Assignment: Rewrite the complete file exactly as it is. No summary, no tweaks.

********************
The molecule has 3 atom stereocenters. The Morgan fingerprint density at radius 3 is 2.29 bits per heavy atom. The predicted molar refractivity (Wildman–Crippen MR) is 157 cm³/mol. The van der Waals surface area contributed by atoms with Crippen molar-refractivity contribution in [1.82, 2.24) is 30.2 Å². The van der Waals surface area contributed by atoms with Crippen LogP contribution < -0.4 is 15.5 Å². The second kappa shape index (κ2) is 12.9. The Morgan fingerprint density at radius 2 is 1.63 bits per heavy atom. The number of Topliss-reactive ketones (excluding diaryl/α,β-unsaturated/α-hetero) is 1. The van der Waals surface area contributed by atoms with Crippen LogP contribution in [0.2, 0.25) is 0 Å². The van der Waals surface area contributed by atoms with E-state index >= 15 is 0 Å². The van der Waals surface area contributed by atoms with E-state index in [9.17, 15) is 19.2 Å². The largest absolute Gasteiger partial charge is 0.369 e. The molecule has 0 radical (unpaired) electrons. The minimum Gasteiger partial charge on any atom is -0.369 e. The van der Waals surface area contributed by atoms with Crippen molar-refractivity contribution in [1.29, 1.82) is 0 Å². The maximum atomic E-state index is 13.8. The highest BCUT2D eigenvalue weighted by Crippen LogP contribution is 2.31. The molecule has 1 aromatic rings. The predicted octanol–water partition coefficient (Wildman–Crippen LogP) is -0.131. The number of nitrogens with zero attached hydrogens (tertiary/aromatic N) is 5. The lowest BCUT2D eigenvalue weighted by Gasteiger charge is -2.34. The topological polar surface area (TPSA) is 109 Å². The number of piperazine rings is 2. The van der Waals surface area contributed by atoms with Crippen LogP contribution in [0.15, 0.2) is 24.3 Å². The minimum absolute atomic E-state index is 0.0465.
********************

The molecule has 3 atom stereocenters. The Morgan fingerprint density at radius 3 is 2.29 bits per heavy atom. The predicted molar refractivity (Wildman–Crippen MR) is 157 cm³/mol. The van der Waals surface area contributed by atoms with Crippen molar-refractivity contribution in [1.82, 2.24) is 30.2 Å². The van der Waals surface area contributed by atoms with Crippen LogP contribution < -0.4 is 15.5 Å². The second kappa shape index (κ2) is 12.9. The Morgan fingerprint density at radius 2 is 1.63 bits per heavy atom. The number of Topliss-reactive ketones (excluding diaryl/α,β-unsaturated/α-hetero) is 1. The van der Waals surface area contributed by atoms with Crippen LogP contribution in [0.2, 0.25) is 0 Å². The van der Waals surface area contributed by atoms with E-state index >= 15 is 0 Å². The van der Waals surface area contributed by atoms with E-state index in [9.17, 15) is 19.2 Å². The largest absolute Gasteiger partial charge is 0.369 e. The molecule has 0 radical (unpaired) electrons. The minimum Gasteiger partial charge on any atom is -0.369 e. The van der Waals surface area contributed by atoms with Crippen molar-refractivity contribution in [1.29, 1.82) is 0 Å². The maximum atomic E-state index is 13.8. The highest BCUT2D eigenvalue weighted by Crippen LogP contribution is 2.31. The molecule has 1 aromatic rings. The predicted octanol–water partition coefficient (Wildman–Crippen LogP) is -0.131. The number of nitrogens with zero attached hydrogens (tertiary/aromatic N) is 5. The lowest BCUT2D eigenvalue weighted by Gasteiger charge is -2.34. The topological polar surface area (TPSA) is 109 Å². The number of piperazine rings is 2. The van der Waals surface area contributed by atoms with Crippen LogP contribution in [0.15, 0.2) is 24.3 Å². The minimum absolute atomic E-state index is 0.0465.